'Dangerous Liaisons' Gets A Far-East Makeover
Relocating Dangerous Liaisons, the 18th-century French erotic intrigue, to 1930s Shanghai is a bold move. And yet it's not especially surprising. In Chinese movies, that city in that decade frequently serves as shorthand for decadence. And what could be more decadent than two debauched ex-lovers cold-heartedly planning to destroy the innocence of not one but two virtuous women?
Pierre Choderlos de Laclos' 1782 novel has been adapted for the screen several times, notably by director Stephen Frears in 1988. This new version follows that one fairly closely, even restaging a few of the same shots. But director Hur Jin-ho and scripter Yan Geling tinker with the ending, in part to devise a happier fate for one of the major characters.
That's just one of the ways in which this Dangerous Liaisons is sweeter than Frears' version (or Milos Forman's less faithful, more interesting 1989 one, Valmont). Clearly designed for international appeal, the movie relies less on dialogue than previous adaptations did. It also features younger, more conventionally attractive performers in the roles Frears gave to Glenn Close and John Malkovich.
The Shanghai equivalents of those characters are Mo Jieyu (Cecilia Cheung), a rich widow who has become a leading businesswoman, and wealthy playboy Xie Yifan (Jang Dong-gun). Mo is angered to learn that a former flame is now engaged to a 16-year-old virgin, Beibei (Candy Wang), so she asks Xie to deflower the girl, which will end the betrothal. He declines, as he's focused on a different target: Du Fenyu (Zhang Ziyi), another moneyed widow, but a straitlaced one who has devoted herself to charity rather than pleasure.
Mo bets Xie that he will fail to seduce Du; should he succeed, the prize is a night in Mo's bed. But there are some distractions for both. As Xie becomes more conscious of Beibei, his interest in her grows. And as she plots to ruin Beibei, Mo also entices the girl's true love, her young art teacher. The parallel conspiracies go according to plan for a time, but then begin to unravel, in part because of political chaos in China, which in the film's time frame is already partly controlled by Japan.
In a few scenes, the filmmakers make clever use of the popular uprising against Japanese rule. But they don't develop the conflict as a theme; Mo and Xie's ploys aren't treated as allegories of imperial gamesmanship, as they might have been.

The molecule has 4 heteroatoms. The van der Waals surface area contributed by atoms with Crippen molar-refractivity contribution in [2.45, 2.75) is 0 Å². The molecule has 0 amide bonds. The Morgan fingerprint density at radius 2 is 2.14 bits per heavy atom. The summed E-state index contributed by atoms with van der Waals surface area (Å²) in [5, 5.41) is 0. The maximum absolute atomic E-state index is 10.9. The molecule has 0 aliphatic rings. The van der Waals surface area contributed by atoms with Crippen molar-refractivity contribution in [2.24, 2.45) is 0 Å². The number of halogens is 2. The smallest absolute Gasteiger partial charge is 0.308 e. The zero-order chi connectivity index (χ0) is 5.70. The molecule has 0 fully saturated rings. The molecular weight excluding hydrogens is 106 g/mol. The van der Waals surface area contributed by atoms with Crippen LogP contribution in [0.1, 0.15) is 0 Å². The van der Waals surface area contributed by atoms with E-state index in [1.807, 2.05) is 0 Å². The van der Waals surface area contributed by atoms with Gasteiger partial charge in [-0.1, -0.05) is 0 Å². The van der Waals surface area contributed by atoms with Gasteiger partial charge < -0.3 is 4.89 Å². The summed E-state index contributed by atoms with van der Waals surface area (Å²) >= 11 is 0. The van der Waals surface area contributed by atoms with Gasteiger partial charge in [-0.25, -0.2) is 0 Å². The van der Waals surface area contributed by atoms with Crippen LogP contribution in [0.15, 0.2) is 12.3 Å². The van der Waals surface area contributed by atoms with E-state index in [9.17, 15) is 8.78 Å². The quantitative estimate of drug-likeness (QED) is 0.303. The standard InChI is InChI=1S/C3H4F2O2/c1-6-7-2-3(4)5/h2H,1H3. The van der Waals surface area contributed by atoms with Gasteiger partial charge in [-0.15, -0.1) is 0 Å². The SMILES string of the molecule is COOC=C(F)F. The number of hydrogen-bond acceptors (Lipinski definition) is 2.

Instead, 1930s Shanghai is here mostly to be picturesque, and except for some sketchy CGI exteriors, it is. Kim Byeung-seo's camera waltzes about among elegant sets dappled by golden simulated sunlight; the playful opening sequence glides through several rooms without a cut, but Hur also employs handheld shots and jumpy edits at more urgent moments.
Equally stylish is the cast, with the lovely Cheung especially memorable as the urbane mastermind who seems capable of controlling any situation. Jang is a bit more theatrical, but that suits his matinee-idol persona. And it's a pleasure to see Zhang, known for girlish parts in such movies as Memoirs of a Geisha, in a more grown-up role.
Transplanted to Westernized 1931 Shanghai, Dangerous Liaisons' plot loses a bit of its logic. Christian ideals of chastity aren't applicable, and frustration at the circumscribed roles of women — offered by de Laclos' female plotter as her motivation -- doesn't explain Mo, who's a successful entrepreneur.
But if the filmmakers don't have a substantial reason for a Shanghai-set Dangerous Liaisons, they do offer plenty of diverting ones. This is a relatively shallow entertainment, but its glossy surfaces certainly are, well, seductive.
More on Movies
Theater Review | May 21, 2013
Playwright Prince Gomolvilas and singer-songwriter Brandon Patton dish up a hilarious evening of Jukebox Stories with a new playlist every night. By Sam Hurwitt
Event | May 20, 2013
Björk performs Biophilia and pieces from other albums at Craneway Pavilion in Richmond, a former Ford assembly plant and a fitting otherworldly setting for the artist's expansive stage productions. By Ben Marks
Book Review | May 20, 2013
The activist and playwright takes readers on a journey to near-death and back, following her work in the Congo and her own battle with cancer in her poetic memoir In the Body of the World. By Ingrid Rojas Contreras
Art Review | May 19, 2013
Don't miss the SFAI class of 2013 and their year-end MFA exhibition at the strange and wonderful Old Mint building. By Sarah Hotchkiss
Theater Review | May 18, 2013
One Helen of Troy was enough trouble for the ancient world. What happens when you get five of them in the same room? By Sam Hurwitt
J.J. Abrams isn't the first guy to bait Star Trek fans by messing with the brand.
In his new HBO film, the acclaimed director examines the five-year relationship between the flamboyant entertainer and Scott Thorson, who was 40 years Liberace's junior and still a teenager when they met. Michael Douglas plays Liberace and Matt Damon plays Thorson.
Launched as an alternative to the stale stylings of the '80s stand-up circuit, Beth Lapides' event bills itself as a venue for "idiosyncratic, conversational comedy." It's helped establish careers for performers from Kathy Griffin to Randy and Jason Sklar.
Melissa Block talks about the films generating buzz at the 2013 Cannes film festival with Steve Zeitchik, who covers film for the L.A. Times.
Also on KQED.org this week ...
We Need You!
Volunteer during our current on-air radio fundraising drive. It's a great way to support KQED Radio with your time. You can really make a difference!
Enter the New "ImageMakers" Screening Room
Enjoy films from present and past seasons of KQED's short independent film series, divided into Animation, Comedy, Drama, and Suspense.